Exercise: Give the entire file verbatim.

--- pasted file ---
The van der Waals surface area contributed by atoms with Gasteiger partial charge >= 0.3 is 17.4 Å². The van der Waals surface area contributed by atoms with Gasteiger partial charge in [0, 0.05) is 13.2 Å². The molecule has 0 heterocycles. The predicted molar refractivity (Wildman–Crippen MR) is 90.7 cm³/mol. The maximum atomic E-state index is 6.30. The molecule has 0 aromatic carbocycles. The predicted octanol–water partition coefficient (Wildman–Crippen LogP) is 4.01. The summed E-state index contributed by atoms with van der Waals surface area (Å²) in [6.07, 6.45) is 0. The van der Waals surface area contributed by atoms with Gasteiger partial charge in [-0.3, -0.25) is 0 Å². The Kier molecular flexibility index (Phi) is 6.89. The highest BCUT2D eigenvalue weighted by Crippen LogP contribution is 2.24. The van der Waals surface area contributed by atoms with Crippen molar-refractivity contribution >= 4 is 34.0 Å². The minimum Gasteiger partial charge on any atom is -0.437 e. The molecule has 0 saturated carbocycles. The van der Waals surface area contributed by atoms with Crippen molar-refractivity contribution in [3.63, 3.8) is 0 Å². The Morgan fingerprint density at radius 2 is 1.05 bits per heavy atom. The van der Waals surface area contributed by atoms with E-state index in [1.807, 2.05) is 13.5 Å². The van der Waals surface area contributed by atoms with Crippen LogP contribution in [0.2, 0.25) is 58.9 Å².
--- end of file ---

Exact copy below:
The van der Waals surface area contributed by atoms with Gasteiger partial charge >= 0.3 is 17.4 Å². The van der Waals surface area contributed by atoms with Gasteiger partial charge in [0, 0.05) is 13.2 Å². The molecule has 0 heterocycles. The predicted molar refractivity (Wildman–Crippen MR) is 90.7 cm³/mol. The maximum atomic E-state index is 6.30. The molecule has 0 aromatic carbocycles. The predicted octanol–water partition coefficient (Wildman–Crippen LogP) is 4.01. The summed E-state index contributed by atoms with van der Waals surface area (Å²) in [6.07, 6.45) is 0. The van der Waals surface area contributed by atoms with Gasteiger partial charge in [-0.3, -0.25) is 0 Å². The Kier molecular flexibility index (Phi) is 6.89. The highest BCUT2D eigenvalue weighted by Crippen LogP contribution is 2.24. The van der Waals surface area contributed by atoms with Crippen molar-refractivity contribution >= 4 is 34.0 Å². The minimum Gasteiger partial charge on any atom is -0.437 e. The molecule has 0 saturated carbocycles. The van der Waals surface area contributed by atoms with Crippen molar-refractivity contribution in [3.63, 3.8) is 0 Å². The Morgan fingerprint density at radius 2 is 1.05 bits per heavy atom. The van der Waals surface area contributed by atoms with E-state index in [1.807, 2.05) is 13.5 Å². The van der Waals surface area contributed by atoms with Crippen LogP contribution in [0.2, 0.25) is 58.9 Å².